In this note I will discuss a specific related application: using differential privacy to reuse training data (or equivalently make training procedures more statistically efficient). I will also demonstrate similar effects using more familiar statistical techniques.
In some of my recent public talks (for example: here and here) I have mentioned a desire for “a deeper theory of fitting and testing.” I thought I would expand on what I meant by this.
In this note I am going to cover a lot of different topics to try and suggest some perspective. I won’t have my usual luxury of fully defining my terms or working concrete examples. Hopefully a number of these ideas (which are related, but don’t seem to easily synthesize together) will be subjects of their own later articles.
The focus of this article is: the true goal of predictive analytics is always: to build a model that works well in production. Training and testing procedures are designed to simulate this unknown future model performance, but can be expensive and can also fail.
What we want is a good measure of future model performance, and to apply that measure in picking a model without running deep into Goodhart’s law (“When a measure becomes a target, it ceases to be a good measure.”).
Most common training and testing procedures are destructive in the sense they use up data (data used for one step may not be safely used for another step in an unbiased fashion, example: excess generalization error). In this note I thought I would expand on the ideas for extending statistical efficiency or getting more out of your training while avoiding overfitting.
In this article we conclude our four part series on basic model testing.
When fitting and selecting models in a data science project, how do you know that your final model is good? And how sure are you that it’s better than the models that you rejected? In this concluding Part 4 of our four part mini-series “How do you know if your model is going to work?” we demonstrate cross-validation techniques.
Cross validation techniques attempt to improve statistical efficiency by repeatedly splitting data into train and test and re-performing model fit and model evaluation.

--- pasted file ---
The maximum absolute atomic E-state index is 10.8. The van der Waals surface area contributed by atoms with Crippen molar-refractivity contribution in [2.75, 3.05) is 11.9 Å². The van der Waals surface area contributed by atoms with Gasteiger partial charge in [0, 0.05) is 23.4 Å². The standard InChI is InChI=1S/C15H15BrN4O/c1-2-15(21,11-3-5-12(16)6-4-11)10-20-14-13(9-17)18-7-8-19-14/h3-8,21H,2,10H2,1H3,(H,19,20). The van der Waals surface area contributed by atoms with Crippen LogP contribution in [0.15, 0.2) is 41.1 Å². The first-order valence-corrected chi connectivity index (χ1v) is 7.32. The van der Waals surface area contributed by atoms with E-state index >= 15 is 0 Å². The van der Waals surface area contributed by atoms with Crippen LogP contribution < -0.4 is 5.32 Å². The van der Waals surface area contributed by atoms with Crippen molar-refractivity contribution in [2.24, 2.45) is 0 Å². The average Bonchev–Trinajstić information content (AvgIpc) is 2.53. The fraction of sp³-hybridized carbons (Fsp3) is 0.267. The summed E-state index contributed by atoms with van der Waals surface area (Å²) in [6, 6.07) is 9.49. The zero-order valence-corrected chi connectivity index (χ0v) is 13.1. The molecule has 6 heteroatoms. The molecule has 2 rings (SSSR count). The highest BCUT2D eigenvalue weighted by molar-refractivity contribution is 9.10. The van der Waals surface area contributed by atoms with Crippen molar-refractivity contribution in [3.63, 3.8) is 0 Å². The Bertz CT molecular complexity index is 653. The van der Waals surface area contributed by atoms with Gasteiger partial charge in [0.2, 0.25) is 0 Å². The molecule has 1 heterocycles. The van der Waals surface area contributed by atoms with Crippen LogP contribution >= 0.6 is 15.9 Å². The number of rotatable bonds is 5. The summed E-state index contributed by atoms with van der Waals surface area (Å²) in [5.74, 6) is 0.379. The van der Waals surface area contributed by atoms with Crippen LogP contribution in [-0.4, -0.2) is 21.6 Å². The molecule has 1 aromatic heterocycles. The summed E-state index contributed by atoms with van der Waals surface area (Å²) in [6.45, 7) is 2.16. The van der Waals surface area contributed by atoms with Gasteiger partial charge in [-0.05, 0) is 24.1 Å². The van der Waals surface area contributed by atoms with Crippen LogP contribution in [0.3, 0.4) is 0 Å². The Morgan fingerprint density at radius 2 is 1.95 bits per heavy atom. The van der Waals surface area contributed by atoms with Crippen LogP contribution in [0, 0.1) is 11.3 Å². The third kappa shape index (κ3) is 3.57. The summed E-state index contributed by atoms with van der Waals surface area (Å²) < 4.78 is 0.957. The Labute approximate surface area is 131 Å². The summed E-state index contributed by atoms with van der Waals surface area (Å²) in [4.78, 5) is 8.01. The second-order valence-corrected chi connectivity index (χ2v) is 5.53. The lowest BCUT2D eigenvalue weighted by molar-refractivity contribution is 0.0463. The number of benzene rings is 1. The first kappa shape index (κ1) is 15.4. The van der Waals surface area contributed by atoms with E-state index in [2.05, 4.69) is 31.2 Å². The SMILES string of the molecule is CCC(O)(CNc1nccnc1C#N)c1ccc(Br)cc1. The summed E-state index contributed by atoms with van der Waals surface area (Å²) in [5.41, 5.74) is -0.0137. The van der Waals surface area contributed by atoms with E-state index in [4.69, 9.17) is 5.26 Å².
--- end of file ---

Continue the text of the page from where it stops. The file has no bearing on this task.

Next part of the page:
For example: the variation called k-fold cross-validation splits the original data into k roughly equal sized sets. To score each set we build a model on all data not in the set and then apply the model to our set. This means we build k different models (none which is our final model, which is traditionally trained on all of the data).
Notional 3-fold cross validation (solid arrows are model construction/training, dashed arrows are model evaluation).
This is statistically efficient as each model is trained on a 1-1/k fraction of the data, so for k=20 we are using 95% of the data for training.
Statisticians tend to prefer cross-validation techniques to test/train split as cross-validation techniques are more statistically efficient and can give sampling distribution style distributional estimates (instead of mere point estimates). However, remember cross validation techniques are measuring facts about the fitting procedure and not about the actual model in hand (so they are answering a different question than test/train split).
Though, there is some attraction to actually scoring the model you are going to turn in (as is done with in-sample methods, and test/train split, but not with cross-validation). The way to remember this is: bosses are essentially frequentist (they want to know their team and procedure tends to produce good models) and employees are essentially Bayesian (they want to know the actual model they are turning in is likely good; see here for how it the nature of the question you are trying to answer controls if you are in a Bayesian or Frequentist situation).